In this small benchmark, I am implementing Sudoku solvers in multiple programming languages. The algorithm, adapted from Guenter Stertenbrink’s solver, was first implemented in C and then ported to other languages. The C source code briefly describes the method. For more information about Sudoku solving in general, please see my other post.

Before I show the results, there are a couple of caveats to note:

  • Solving Sudoku is NP-hard. The choice of the solving algorithm will dramatically affect the speed. For example, my Rust implementation is ~2500 times faster than the one in the Rust official repository. For a language benchmark, we must implement exactly the same algorithm.
  • I am mostly familiar with C but am pretty much a newbie in other programming languages. I am sure some implementations are not optimal. If you can improve the code, please send me a pull request. I am happy to replace with a better version.

The following table shows the CPU time for solving 20 hard Sudokus repeated 50 500 times (thus 1000 10000 Sudokus in total). The programs, which are freely available, are compiled and run on my Mac laptop with a 2.66GHz Core i7 CPU.





CPU time (sec)

425.0.27 (3.2svn)










-O -release




–opt-level 3






1.1beta 20130406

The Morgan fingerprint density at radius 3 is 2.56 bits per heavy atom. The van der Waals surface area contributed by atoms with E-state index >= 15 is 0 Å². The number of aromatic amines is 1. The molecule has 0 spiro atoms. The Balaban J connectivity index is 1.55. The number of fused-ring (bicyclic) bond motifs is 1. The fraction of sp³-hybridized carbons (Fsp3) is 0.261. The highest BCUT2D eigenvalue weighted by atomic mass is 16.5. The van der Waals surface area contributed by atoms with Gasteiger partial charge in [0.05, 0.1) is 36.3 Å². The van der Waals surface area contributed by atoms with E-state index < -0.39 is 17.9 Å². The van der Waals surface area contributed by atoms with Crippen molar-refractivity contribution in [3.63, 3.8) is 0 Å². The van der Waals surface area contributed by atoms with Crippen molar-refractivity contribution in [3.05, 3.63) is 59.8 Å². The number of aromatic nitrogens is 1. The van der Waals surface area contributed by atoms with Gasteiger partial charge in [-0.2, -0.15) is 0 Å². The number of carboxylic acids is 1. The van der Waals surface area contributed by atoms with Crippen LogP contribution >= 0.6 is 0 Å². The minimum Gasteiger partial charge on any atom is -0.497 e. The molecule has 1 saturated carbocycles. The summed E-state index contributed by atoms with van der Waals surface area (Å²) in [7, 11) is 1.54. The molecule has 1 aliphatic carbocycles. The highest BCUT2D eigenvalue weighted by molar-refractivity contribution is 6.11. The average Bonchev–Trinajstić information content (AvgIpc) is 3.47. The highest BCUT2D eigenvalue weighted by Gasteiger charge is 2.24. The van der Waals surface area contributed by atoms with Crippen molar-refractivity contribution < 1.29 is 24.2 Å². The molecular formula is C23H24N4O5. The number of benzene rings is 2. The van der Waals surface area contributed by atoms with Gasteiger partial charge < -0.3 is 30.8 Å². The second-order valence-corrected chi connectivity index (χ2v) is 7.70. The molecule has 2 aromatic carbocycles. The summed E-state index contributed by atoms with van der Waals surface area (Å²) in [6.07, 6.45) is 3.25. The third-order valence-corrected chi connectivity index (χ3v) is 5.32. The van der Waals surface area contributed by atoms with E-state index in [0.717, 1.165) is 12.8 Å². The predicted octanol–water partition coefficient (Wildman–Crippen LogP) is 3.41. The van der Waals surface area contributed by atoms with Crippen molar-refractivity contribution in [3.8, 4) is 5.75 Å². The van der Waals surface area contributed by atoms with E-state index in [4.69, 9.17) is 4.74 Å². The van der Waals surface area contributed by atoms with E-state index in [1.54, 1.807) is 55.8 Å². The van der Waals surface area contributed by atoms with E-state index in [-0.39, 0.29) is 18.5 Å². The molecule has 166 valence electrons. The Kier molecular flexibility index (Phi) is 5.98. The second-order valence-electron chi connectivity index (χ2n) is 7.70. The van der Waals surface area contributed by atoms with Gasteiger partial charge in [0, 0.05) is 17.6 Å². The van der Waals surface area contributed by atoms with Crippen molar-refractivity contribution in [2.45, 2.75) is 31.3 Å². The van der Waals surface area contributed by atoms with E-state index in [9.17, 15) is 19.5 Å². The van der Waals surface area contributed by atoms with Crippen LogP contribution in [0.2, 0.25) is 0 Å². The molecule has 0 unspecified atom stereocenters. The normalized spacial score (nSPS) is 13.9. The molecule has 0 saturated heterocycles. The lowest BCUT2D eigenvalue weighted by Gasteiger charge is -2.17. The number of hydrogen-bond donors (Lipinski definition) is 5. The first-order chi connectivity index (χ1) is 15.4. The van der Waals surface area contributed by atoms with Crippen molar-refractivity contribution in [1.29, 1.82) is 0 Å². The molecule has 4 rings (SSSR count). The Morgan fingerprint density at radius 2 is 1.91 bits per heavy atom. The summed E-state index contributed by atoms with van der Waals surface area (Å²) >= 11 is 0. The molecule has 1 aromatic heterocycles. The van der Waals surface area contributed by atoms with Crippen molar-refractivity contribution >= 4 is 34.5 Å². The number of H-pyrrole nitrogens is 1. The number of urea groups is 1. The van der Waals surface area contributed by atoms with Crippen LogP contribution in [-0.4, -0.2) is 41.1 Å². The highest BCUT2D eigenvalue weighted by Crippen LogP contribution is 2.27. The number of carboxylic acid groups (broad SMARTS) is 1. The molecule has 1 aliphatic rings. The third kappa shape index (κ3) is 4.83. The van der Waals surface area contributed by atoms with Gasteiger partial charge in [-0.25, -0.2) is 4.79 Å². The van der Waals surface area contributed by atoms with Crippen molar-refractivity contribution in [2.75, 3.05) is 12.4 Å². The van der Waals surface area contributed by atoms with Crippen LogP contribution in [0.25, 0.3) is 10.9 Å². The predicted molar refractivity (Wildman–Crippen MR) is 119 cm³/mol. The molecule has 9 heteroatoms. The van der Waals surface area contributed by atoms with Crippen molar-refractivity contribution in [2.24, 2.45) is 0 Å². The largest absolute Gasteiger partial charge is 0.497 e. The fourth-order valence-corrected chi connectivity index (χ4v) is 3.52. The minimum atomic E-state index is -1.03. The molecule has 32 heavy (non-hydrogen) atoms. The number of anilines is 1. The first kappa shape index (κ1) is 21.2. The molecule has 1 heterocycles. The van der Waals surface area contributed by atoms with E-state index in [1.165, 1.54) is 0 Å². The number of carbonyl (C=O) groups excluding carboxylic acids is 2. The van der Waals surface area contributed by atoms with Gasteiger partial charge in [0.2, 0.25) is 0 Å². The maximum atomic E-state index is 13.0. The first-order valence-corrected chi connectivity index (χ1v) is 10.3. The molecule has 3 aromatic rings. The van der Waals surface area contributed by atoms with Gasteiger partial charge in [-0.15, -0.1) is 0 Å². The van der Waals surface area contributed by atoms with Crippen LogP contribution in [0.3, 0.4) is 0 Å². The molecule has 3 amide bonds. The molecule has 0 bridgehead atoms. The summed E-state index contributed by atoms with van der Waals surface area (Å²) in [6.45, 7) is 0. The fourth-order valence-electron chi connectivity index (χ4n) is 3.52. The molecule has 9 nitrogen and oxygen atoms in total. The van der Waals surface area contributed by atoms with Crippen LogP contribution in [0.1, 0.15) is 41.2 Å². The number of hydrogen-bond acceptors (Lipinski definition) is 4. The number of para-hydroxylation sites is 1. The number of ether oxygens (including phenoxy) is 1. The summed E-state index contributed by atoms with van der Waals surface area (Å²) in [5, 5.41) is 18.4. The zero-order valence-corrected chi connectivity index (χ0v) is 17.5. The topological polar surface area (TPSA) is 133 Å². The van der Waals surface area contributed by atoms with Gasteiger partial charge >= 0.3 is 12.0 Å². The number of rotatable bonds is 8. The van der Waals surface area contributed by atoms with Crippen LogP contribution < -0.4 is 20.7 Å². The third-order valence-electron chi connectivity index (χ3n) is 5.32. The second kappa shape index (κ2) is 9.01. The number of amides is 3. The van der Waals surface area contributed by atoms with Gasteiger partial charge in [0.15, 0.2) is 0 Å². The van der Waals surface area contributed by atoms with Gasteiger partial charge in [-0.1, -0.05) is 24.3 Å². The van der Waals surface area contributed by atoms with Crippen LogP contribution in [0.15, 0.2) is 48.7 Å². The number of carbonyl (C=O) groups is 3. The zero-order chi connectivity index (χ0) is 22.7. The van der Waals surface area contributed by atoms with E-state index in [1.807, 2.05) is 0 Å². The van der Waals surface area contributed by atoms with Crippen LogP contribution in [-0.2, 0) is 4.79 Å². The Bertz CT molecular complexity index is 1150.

-gcflags -B













In this small benchmark, C still takes the crown of speed, Other statically typed languages are about twice as slow but Rust and D are very close to C. It is pretty amazing that Rust as a new language is that performant given the developers have not put too much efforts on speed so far.

Among dynamically typed languages, Dart, V8 and LuaJIT are similar in speed, about 3 times as slow as C. 3 times is arguably not much to many applications. I really hope some day I can use a handy dynamically typed language for most programming. Pypy is slower here, but it is more than twice as fast as the version two years ago.

Related resources


  • I forgot to use `-release’ with dmd. The new result looks much better. Sorry for my mistake.
  • Mac ships gcc-4.2.1 only due to licensing issues. I have just tried both gcc 4.7.2 and gcc 4.8 from MacPorts. The executables compiled by them take 0.99 second to run, slower than gcc-4.2.1.
  • Updated to the latest Go compiled from the repository.
  • Updated the Python implementation (thanks to Rob Smallshire).
  • Updated the Dart implementation (thanks to jwendel).
  • Updated the Rust implementation (thanks to dotdash).
  • Made input 10 times larger to reduce the fraction of time spent on VM startup. Dart/V8/LuaJIT have short VM startup time, but Java is known to have a long startup.
  • Updated the Go implementation (thanks to Sébastien Paolacci).
  • Updated the Python implementation.